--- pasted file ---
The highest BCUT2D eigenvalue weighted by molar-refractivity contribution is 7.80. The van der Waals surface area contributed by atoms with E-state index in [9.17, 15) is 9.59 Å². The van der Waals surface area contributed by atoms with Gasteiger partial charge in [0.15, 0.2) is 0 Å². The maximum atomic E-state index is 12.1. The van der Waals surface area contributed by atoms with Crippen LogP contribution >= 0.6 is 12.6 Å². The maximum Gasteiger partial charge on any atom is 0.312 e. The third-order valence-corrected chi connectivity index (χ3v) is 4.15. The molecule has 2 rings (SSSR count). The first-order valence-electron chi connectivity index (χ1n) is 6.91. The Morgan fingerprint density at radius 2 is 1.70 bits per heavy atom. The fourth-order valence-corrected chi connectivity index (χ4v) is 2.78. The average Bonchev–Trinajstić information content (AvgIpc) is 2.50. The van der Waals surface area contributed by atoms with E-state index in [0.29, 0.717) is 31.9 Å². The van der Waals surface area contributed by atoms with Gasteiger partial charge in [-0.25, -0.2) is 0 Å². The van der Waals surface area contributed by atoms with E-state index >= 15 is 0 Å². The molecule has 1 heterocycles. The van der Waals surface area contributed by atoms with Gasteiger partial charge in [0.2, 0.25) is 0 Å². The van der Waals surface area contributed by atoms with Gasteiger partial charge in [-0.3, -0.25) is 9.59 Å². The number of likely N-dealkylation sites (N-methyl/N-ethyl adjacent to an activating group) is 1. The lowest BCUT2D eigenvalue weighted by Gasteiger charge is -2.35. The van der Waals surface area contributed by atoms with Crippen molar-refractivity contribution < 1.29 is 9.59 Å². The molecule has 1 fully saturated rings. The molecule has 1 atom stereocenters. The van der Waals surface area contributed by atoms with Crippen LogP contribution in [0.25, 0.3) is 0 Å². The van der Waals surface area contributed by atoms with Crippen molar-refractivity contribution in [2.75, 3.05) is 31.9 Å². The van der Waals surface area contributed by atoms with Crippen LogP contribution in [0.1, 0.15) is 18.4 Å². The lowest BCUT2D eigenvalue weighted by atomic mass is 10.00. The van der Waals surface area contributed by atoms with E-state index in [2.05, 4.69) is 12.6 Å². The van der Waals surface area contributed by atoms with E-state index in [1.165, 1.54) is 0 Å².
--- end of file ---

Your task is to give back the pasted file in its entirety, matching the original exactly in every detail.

The highest BCUT2D eigenvalue weighted by molar-refractivity contribution is 7.80. The van der Waals surface area contributed by atoms with E-state index in [9.17, 15) is 9.59 Å². The van der Waals surface area contributed by atoms with Gasteiger partial charge in [0.15, 0.2) is 0 Å². The maximum atomic E-state index is 12.1. The van der Waals surface area contributed by atoms with Crippen LogP contribution >= 0.6 is 12.6 Å². The maximum Gasteiger partial charge on any atom is 0.312 e. The third-order valence-corrected chi connectivity index (χ3v) is 4.15. The molecule has 2 rings (SSSR count). The first-order valence-electron chi connectivity index (χ1n) is 6.91. The Morgan fingerprint density at radius 2 is 1.70 bits per heavy atom. The fourth-order valence-corrected chi connectivity index (χ4v) is 2.78. The average Bonchev–Trinajstić information content (AvgIpc) is 2.50. The van der Waals surface area contributed by atoms with E-state index in [0.29, 0.717) is 31.9 Å². The van der Waals surface area contributed by atoms with Gasteiger partial charge in [-0.25, -0.2) is 0 Å². The van der Waals surface area contributed by atoms with E-state index >= 15 is 0 Å². The molecule has 1 heterocycles. The van der Waals surface area contributed by atoms with Gasteiger partial charge in [0.2, 0.25) is 0 Å². The van der Waals surface area contributed by atoms with Gasteiger partial charge in [-0.3, -0.25) is 9.59 Å². The number of likely N-dealkylation sites (N-methyl/N-ethyl adjacent to an activating group) is 1. The lowest BCUT2D eigenvalue weighted by Gasteiger charge is -2.35. The van der Waals surface area contributed by atoms with Crippen molar-refractivity contribution < 1.29 is 9.59 Å². The molecule has 1 fully saturated rings. The molecule has 1 atom stereocenters. The van der Waals surface area contributed by atoms with Crippen LogP contribution in [0.25, 0.3) is 0 Å². The van der Waals surface area contributed by atoms with Crippen molar-refractivity contribution in [2.75, 3.05) is 31.9 Å². The van der Waals surface area contributed by atoms with Crippen LogP contribution in [0.1, 0.15) is 18.4 Å². The lowest BCUT2D eigenvalue weighted by atomic mass is 10.00. The van der Waals surface area contributed by atoms with E-state index in [2.05, 4.69) is 12.6 Å². The van der Waals surface area contributed by atoms with E-state index in [1.165, 1.54) is 0 Å².